Clive is now a veteran (in more ways than one) of Carving in Ice productions. He is a compatriot and near contemporary of History Boys playwright Alan Bennett and feels that his early life shared significant similarities with Bennett’s. He also feels a close relationship with Hector, his character in the play, and as an admirer of both Bennett and Richard Griffiths, the actor who created the part, he feels enormously privileged to have the chance to play this role. He greatly enjoyed the process of rehearsing with a cast of talented, brave actors under the stimulating (as always) direction of Gaye Poole, and believes that the final product will continue the high standard of profound and engaging theatre that Carving in Ice has always presented.
As this is his fifth production with Carving in Ice, director Gaye Poole has by now realised that Conor Maxwell doesn't take anything seriously, and has therefore cast him in the role of Timms - the class clown. Conor is using History Boys as an opportunity to relive his high school years and make up for the amount of times he should've been hit by his teachers, but wasn't. Conor is very passionate about this particular play, and has been interested in it since seeing the film version in the cinema as a tweenager. Conor is just as sassy and obnoxious as Timms, but unlike him, Conor understands poetry.
Cadell is tall for a 16 year old, actually he's pretty tall full stop. He learned to crawl on stage, dragging himself towards the footlights, and remains attracted to the bright lights and shiny stories. In recent years, Cadell has played roles in The Snow Queen, The Sound of Music, and Oliver! This year he has been cast as Oscar Lindquist in a school production of Sweet Charity, as well an being an understudy for The History Boys. He has competed in the Sheilah Winn Shakespeare competition, regularly takes part in Theatre Sports, intends to major in Theatre Studies at University, and hopes one day to attend Toi Whakaari.
This is Fiona Sneyd’s third role with Carving in Ice. Fiona has performed with most Hamilton theatre groups tackling everything from Masha in Chekhov’s The Three Sisters through Olivia inTwelfth Night, to parts in Pinter’s Old Times, Stoppard’s After Magritte, McClure’s The Beard, Sartre’s Huis Clos, Frayn’s Noises Off, then on to Well Hung and Shakers. After that, she ‘rested’ for some years and turned to food - writing a regular column for the Waikato Times. Gaye Poole gave Fiona the opportunity to return to acting as Vivien Bearing in W;t; one of Fiona's favourite roles to date. Rabbit Hole followed, and now Totty. As with all Gaye’s productions, working on The History Boys has been a richly rewarding experience.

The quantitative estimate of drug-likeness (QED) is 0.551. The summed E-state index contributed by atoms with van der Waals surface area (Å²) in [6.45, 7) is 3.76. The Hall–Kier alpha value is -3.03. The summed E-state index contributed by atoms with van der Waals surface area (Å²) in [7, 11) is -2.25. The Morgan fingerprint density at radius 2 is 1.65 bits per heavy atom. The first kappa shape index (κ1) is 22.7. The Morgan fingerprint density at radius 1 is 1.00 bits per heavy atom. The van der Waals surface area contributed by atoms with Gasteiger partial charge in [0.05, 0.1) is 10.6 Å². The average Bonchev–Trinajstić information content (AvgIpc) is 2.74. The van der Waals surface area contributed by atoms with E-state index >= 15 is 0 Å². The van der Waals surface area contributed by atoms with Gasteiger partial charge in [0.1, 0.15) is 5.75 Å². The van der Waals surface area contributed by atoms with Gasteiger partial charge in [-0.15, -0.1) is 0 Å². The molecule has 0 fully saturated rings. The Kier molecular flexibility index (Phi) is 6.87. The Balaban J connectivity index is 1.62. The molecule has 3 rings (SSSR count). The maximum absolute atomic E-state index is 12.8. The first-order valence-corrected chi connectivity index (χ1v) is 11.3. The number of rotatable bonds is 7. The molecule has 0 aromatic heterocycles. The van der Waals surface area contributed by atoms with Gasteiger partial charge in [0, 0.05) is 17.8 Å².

Carl Watkins was born in the Rangitikei, and raised in the Manawatu. He lived and studied in Wellington in the late 90s and moved to Hamilton in 2000 to continue a music career. After touring extensively in NZ and Australia the rock group - Daisy Chain Halo - disbanded in 2005. That year he was asked by some football friends if he wanted to be in a play - Richard III (playing Lord Rivers). Since then he has been Rocky Horror, Robin Hood, Mr Knightly, Beauty's Beast, Shakespeare's Grumio, Dracula, and a whole host of other characters, sometimes several in one show. This flexibility and his unflinching dedication to his roles is one of the most indelible features of Carl's acting.
Callum is a 19-year-old theatre student who enjoys production whether from technical or an acting perspective. Experience drawn from college productions culminated in being awarded a NZQA Drama Scholarship in 2011. Callum now performs in his first Carving in Ice production playing the part of Scripps in Alan Bennett’s award winning History Boys. “The best moments in reading are when you come across something. A thought, a feeling, a way of looking at things that you’d thought special or particular to you”. Callum believes that this quote creates one of many moments of self-realisation in the play and he hopes the audience will connect with this amazing piece of art!
Ryan is currently a student of History at the University of Waikato who sometimes involves himself in theatre. He has fond memories from his primary school days when he played Tâne, Maori god of the forest. In The History Boys he plays the character of Crowther, who is described as a history student who does acting as a hobby. The whole experience is very meta, and Ryan sometimes forgets if he is playing Crowther, or if Crowther is playing him. Previously, Ryan has been involved behind the scenes in Carving in Ice shows as Props Master for Rabbit Hole and Sound Operator for Instructions for Life